Governance and Management
The Canadian Unitarian Council consists of Unitarian and Universalist member congregations. The member congregations are the legal stakeholders of the Council and the CUC Board of Trustees is accountable to them.
The Board is accountable to the member congregations of the CUC and uses the model of policy governance created by John Carver. This model enables the board to focus on the larger issues, to delegate with clarity, to oversee the Executive Director’s job without micro-managing, to rigorously evaluate the accomplishment of the CUC, and to truly lead the organization.
- Policy Governance Model (pdf) Outline of roles and responsibilities within the Carver model of Policy Governance
CUC’s Charitable Purposes
The Statement of Purpose of the CUC guides its work and provides the framework within which the CUC functions as a charity in Canada, The CUC’s purpose is to promote Unitarian Universalism, Unitarianism and Universalism, in Canada and internationally, by:
- Affirming and promoting the principles, practices, and traditions of the Unitarian Universalist, Unitarian and Universalist faiths;
- Supporting the development and growth of Unitarian Universalist, Unitarian and Universalist religious communities;
- Nurturing, supporting and enhancing religious communities and other groups to work together on mutual concerns for the benefit of the community; and
- Providing basic necessities of life, including food, clean water, clothing, medical and dental care and supplies, shelter, and education, tuition, and school supplies to those in need.
Structure of the Council
The Canadian Unitarian Council consists of member congregations, who have chosen to participate in a national faith organization together. The Council is accountable to these member congregations who are the “legal owners” of the organization.
In addition, the CUC has relationships with UU communities, considered “moral owners,” which include UU youth, young adults, ministers, religious educators, lay chaplains, social responsibility groups, and associate members.
Board of Trustees
- Board Policy Manual (pdf)
Strategic Priorities and Goals
Strategic Priorities are approved annually at the Annual General Meeting. Each year the CUC Board of Trustees reviews the goals against needs and what has been accomplished.
The CUC ensures that it has resources to maintain its own sustainability in order to advance the cost-effective achievement of the following four primary goals:
- Strengthen and nurture community resilience so our congregations and Unitarian Universalist communities are connected to each other, and thrive spiritually, theologically, organizationally, economically, and socially in a diverse, multi-generational context;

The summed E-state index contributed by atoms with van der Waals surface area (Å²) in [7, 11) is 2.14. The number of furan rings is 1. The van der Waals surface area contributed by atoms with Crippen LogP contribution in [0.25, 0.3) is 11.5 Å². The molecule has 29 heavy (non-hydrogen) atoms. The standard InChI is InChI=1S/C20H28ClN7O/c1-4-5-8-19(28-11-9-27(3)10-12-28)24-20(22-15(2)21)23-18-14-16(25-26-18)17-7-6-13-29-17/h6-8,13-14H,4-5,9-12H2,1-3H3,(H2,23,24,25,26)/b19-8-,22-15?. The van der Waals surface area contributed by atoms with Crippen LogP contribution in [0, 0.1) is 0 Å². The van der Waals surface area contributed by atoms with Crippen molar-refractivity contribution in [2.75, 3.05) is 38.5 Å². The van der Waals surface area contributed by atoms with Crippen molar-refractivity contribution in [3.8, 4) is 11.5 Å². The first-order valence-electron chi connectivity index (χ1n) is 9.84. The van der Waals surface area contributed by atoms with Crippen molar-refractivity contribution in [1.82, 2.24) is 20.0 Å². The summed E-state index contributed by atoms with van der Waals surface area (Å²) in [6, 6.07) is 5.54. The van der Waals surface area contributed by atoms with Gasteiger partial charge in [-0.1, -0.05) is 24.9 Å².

- Enhance religious exploration and spiritual growth grounded in the vision, principles, sources, and aspirations of the Canadian Unitarian Universalist (UU) movement;
- Advance socially responsible actions to live out our vision of interdependence, love, and justice to bring benefit to Canadian and global communities;
- Strengthen local, regional, national, and global networks of collaborative and interdependent UU congregations and communities.
Within these Goals, these are the strategic priorities:
- Ensure sound financial management, including sustainable revenue generation, to continue the work of building vital Unitarian communities;
- Strengthen the national fabric of our UU community by
- Nurturing and enhancing innovation and sustainability;
- Enhancing and optimizing connections and relationships among UU communities in intentionally inclusive ways; and
- Ensuring that the CUC and its congregations and communities are well positioned to welcome and embrace those who seek Unitarian Universalism.
- Advance these social justice initiatives:
- Truth, Healing and Reconciliation
- Enact the 8th Principle: Individual and communal action that accountably dismantles racism and systemic barriers to full inclusion in ourselves and our institutions
- Environmental justice
- Refugee support
- Develop, curate and focus on Canadian resources to advance religious exploration and spiritual growth in a multigenerational context.
Affiliates are organizations which have principles or beliefs comparable to those of the CUC, and which engage in similar goals and activities. The CUC and each Affiliate enter into a mutual relationship guided by a covenant.
The CUC Board appoints an Executive Director (ED) who is the Chief Executive Officer of the organization. The Executive Director hires staff and recruits volunteers in order to undertake the tasks of the CUC.
The CUC’s Nominating Committee is responsible for identifying and nominating prospective members of the CUC Board.
Task Forces, Study Groups, and Committees
From time to time, the Board may establish a task force or an ad hoc or on-going committee to help it do its job. The Council, by vote of the delegates at an AGM, may also establish a Task Force or Study Group to examine a particular subject.